We’re always looking for fun, new ways to enjoy outdoor cooking. Apart from the usual grilling suspects—burgers and dogs and slabs of this or that—we know that many vegetables make excellent candidates for grilling, where the heat and smoke of the grill bring out deeply nuanced flavors and textures. Think planks of zucchini or slices of eggplant (as in our Ultimate Grilled Vegetable Sandwich).
To mix things up, we looked to something slightly unexpected yet altogether familiar: the humble scallion.
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We’ve grilled scallions before but mostly to use as components of other things: a burger or taco topping or an element of a salad or salsa. To let this everyday ingredient shine, we found inspiration in a traditional Catalan feast (from the province of Tarragona on the Mediterranean coast) known as the calçotada (“calsotada”), which celebrates the harvest of slender, local onions called calçots (“calsots”). In Tapas: A Taste of Spain in America (2005), Chef José Andrés concurs, “[The tradition of calçotadas] has a great future in America.”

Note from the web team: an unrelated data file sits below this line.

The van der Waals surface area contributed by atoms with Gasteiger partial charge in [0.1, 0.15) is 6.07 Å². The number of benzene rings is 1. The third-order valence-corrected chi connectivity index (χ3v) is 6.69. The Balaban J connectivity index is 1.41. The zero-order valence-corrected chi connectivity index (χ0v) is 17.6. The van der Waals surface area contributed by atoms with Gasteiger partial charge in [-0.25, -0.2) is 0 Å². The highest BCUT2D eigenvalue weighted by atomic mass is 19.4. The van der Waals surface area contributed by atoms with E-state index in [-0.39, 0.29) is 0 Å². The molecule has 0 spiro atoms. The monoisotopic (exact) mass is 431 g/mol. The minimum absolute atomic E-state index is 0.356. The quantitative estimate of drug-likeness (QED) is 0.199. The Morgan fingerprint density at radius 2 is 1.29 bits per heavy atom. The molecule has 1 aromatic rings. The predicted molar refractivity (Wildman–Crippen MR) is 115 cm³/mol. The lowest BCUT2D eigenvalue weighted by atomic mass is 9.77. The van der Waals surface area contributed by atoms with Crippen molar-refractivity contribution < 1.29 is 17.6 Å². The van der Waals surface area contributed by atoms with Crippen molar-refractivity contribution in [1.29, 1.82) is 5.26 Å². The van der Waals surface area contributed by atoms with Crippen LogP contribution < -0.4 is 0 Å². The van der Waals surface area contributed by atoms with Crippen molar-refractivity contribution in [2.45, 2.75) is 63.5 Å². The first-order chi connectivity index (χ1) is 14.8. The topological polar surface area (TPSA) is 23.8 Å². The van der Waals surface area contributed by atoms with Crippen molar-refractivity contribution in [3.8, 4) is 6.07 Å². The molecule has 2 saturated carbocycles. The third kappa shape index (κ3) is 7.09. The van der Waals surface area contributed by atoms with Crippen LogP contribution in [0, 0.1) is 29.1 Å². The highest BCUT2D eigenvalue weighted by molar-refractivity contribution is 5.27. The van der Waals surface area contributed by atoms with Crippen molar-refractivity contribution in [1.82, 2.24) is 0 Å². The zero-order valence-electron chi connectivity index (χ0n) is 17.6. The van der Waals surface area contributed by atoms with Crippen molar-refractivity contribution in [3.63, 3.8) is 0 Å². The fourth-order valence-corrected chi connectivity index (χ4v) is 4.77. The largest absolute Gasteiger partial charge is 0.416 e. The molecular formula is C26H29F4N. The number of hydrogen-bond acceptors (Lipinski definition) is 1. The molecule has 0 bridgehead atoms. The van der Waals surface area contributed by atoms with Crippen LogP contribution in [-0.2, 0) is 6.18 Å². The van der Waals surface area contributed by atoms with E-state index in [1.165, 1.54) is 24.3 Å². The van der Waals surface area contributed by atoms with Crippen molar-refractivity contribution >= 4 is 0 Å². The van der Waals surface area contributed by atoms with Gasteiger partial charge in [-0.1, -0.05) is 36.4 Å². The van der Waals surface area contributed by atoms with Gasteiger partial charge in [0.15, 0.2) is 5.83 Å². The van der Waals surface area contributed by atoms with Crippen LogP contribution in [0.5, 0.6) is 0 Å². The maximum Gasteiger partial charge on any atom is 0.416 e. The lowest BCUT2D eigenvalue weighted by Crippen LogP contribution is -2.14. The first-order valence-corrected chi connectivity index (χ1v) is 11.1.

At calçotadas, calçots are grilled over open fires until their outer layers are blackened. Then they are wrapped in newspaper and left to soften before being unwrapped, peeled of their outer layers, dragged through vibrant romesco (sometimes called salvitxada or salsa de calçots), and devoured.
Grilled ScallionsMake scallions the star of your next outdoor party with this Catalan-inspired combination.
To re-create this festive experience in our own backyards, we had to make a few adaptations to the cooking method, primarily because scallions are smaller than calçots and need only be lightly charred rather than blackened. And their outer layers can be enjoyed rather than discarded.
To complete the dish, we developed a recipe for traditional romesco made from dried ñora chiles, tomatoes, garlic, nuts, bread, olive oil, and vinegar. Many versions outside Catalonia (including some of our recipes) omit the tomato and dried chile and rely on roasted red peppers; this recipe favors the classic tomato and dried chile components.
Traditional RomescoThis dipping sauce pairs delightfully with our grilled scallions.
We love to serve our grilled scallions with romesco, but they are also delicious with a squeeze of lemon or a simple vinaigrette as an easy summer side.